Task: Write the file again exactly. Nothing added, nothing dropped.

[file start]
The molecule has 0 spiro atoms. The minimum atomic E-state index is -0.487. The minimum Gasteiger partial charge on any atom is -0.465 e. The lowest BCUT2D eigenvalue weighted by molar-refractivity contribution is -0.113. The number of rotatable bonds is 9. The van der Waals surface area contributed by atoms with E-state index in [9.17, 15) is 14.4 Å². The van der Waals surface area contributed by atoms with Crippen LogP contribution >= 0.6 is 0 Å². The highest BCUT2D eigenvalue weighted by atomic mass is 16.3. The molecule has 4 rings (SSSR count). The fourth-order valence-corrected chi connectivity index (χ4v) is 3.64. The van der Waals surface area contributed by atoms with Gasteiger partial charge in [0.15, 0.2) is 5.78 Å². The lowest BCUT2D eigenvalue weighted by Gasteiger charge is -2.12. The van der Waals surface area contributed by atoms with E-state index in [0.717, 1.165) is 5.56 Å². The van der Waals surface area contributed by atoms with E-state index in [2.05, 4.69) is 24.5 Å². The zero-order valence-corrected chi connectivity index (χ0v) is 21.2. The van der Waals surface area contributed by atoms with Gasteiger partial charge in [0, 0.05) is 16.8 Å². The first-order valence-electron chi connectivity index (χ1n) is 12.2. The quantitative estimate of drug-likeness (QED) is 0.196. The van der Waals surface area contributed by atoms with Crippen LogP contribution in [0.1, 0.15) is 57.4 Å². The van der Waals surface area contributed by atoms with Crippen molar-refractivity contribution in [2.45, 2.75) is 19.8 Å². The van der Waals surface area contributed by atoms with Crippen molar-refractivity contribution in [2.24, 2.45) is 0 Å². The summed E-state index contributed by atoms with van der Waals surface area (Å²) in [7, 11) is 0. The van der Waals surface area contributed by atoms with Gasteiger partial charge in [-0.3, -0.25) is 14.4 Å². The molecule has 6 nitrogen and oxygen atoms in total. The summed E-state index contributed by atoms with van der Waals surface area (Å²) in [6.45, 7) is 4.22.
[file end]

The molecule has 0 spiro atoms. The minimum atomic E-state index is -0.487. The minimum Gasteiger partial charge on any atom is -0.465 e. The lowest BCUT2D eigenvalue weighted by molar-refractivity contribution is -0.113. The number of rotatable bonds is 9. The van der Waals surface area contributed by atoms with E-state index in [9.17, 15) is 14.4 Å². The van der Waals surface area contributed by atoms with Crippen LogP contribution >= 0.6 is 0 Å². The highest BCUT2D eigenvalue weighted by atomic mass is 16.3. The molecule has 4 rings (SSSR count). The fourth-order valence-corrected chi connectivity index (χ4v) is 3.64. The van der Waals surface area contributed by atoms with Gasteiger partial charge in [0.15, 0.2) is 5.78 Å². The lowest BCUT2D eigenvalue weighted by Gasteiger charge is -2.12. The van der Waals surface area contributed by atoms with E-state index in [0.717, 1.165) is 5.56 Å². The van der Waals surface area contributed by atoms with E-state index in [2.05, 4.69) is 24.5 Å². The zero-order valence-corrected chi connectivity index (χ0v) is 21.2. The van der Waals surface area contributed by atoms with Gasteiger partial charge in [0, 0.05) is 16.8 Å². The first-order valence-electron chi connectivity index (χ1n) is 12.2. The quantitative estimate of drug-likeness (QED) is 0.196. The van der Waals surface area contributed by atoms with Crippen LogP contribution in [0.1, 0.15) is 57.4 Å². The van der Waals surface area contributed by atoms with Crippen molar-refractivity contribution in [2.45, 2.75) is 19.8 Å². The van der Waals surface area contributed by atoms with Crippen molar-refractivity contribution in [2.24, 2.45) is 0 Å². The summed E-state index contributed by atoms with van der Waals surface area (Å²) in [7, 11) is 0. The van der Waals surface area contributed by atoms with Gasteiger partial charge in [-0.3, -0.25) is 14.4 Å². The molecule has 6 nitrogen and oxygen atoms in total. The summed E-state index contributed by atoms with van der Waals surface area (Å²) in [6.45, 7) is 4.22.